In 1981 Calvin Johnson began putting out cassettes on his label K and started a revolution and an empire... Shawn Parke gets the story while John Baccigaluppi shoots the film...

...Since that time, he has produced and released records for a huge list of folks, including Beck, Jon Spencer Blues Explosion and Modest Mouse. I recently sat down with him in his Dub Narcotic studio located in a large building in Olympia, Washington, where the K offices and warehouse are also housed. In 1988, he moved into the building after years of recording in the basement of his home. We talked about recording, music and he told some great stories.

What stuff are you excited about that you've recorded recently?

I've been doing some stuff with Dub Narcotic [Sound System], sort of an ongoing drama. We have a single that's coming out in September. It's the first thing we've put out in four years, which I didn't even realize 'til we finished it. It was like, "Wait, we haven't done anything for a long time."

Did you engineer the new single?

Adam [Forkner, of Yumu Bitsu] worked on it. Around Dub Narcotic, there's pretty much me, Phil [Elvrum, of The Microphones], Adam, Mirah [Yom Tov Zeitlyn], Khaela [Maricich, of The Blow], and Diana Arens has done some stuff with people. Those are, pretty much, the engineers that work here. I used to engineer all the Dub Narcotic stuff, but it just seemed like maybe it would be good to have another perspective. Adam actually is the person who helped me build a lot of the stuff. When we put the studio together, originally in this room, I just kind of threw it all in here, and we did the Halo Benders record. After that, I thought, "Maybe I should try to organize this thing." So he built the snake that goes to the other end of the room, he built the patchbay, he wired everything up and he had a lot to do with getting the 16-track set up. Even before Yumu Bitsu recorded, he had done a lot of work here. It's interesting because there's all this crap here, but everybody has there own feeling about what they like to use. I like to use the RCA stuff, and Phil pretty much only uses the Altec, and everyone has their own thing.

What are the dimensions of the room?

I think it's like 110 ft by 45, [the ceilings are] 11 1/2 feet. The thing about this room that's really cool, is that there're no columns or beams or anything at all. It's a completely open space, and there're windows on three sides, so the light's really amazing. All of us, every day, are just like, "Thank god we get to work here." I really like the idea that people are using it. It has multiple uses. There have seriously been times when people have been recording, mixing, silk-screening, painting. It's all happening at the same time, and that's just part of it. My idea for a studio is just getting an atmosphere where people will feel like they are going to be able to be creative. I think that the way I did that before, in the basement when we first started, and here, also, is to try to create a situation that is really different from what people may have experienced in a studio. But, also, make them feel like — maybe not consciously — "Hey I'm gonna do some really good work here." I think part of [where that feeling comes from] is that we don't have a clock anywhere in the studio, and part of [it] is that no one's paying anything for it [the studio]. Everyone who records here, pretty much it's for K. I think when you go into a real studio, it's so enclosed and encased, and there's this feeling like, "Okay, we got to get in here, and we gotta do it!" I think there's a little bit of an adrenaline rush that might be helpful, but I think, a lot of times, there's a stress level that gets people off edge. Some people can work really well in that air. Other people walk in and go [shifting head around quickly and nervously], "Oh wow this is the real thing!" You get somebody's cassette release and it's really cool, "Wow, I can't wait for the record to come out." Then, the record comes out, and it's all really flat and weird sounding. When they made the cassette, they just did it, and it's great. When they made the real record, it's all uptight and it just didn't have any...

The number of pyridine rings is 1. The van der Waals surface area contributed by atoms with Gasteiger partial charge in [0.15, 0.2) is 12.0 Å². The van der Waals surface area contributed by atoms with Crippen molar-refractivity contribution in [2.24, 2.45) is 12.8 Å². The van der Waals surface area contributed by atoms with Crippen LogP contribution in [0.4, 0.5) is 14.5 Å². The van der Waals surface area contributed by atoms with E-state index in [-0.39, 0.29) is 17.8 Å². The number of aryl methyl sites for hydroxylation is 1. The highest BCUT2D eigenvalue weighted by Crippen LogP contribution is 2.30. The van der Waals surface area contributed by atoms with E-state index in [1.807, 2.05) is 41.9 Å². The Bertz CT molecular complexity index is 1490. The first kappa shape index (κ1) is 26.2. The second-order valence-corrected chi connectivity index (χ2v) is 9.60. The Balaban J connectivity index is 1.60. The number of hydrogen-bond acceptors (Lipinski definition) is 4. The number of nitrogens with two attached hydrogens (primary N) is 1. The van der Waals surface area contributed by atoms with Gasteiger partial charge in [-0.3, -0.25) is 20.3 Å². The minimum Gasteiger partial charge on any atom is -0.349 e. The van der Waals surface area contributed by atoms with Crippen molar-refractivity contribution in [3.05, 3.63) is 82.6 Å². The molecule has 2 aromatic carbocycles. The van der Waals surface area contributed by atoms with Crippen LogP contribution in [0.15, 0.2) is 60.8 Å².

They are out of their element, and it just doesn't come across.

Yeah, totally. So, if we get a place that's going to be outside of where you normally are, but you're...

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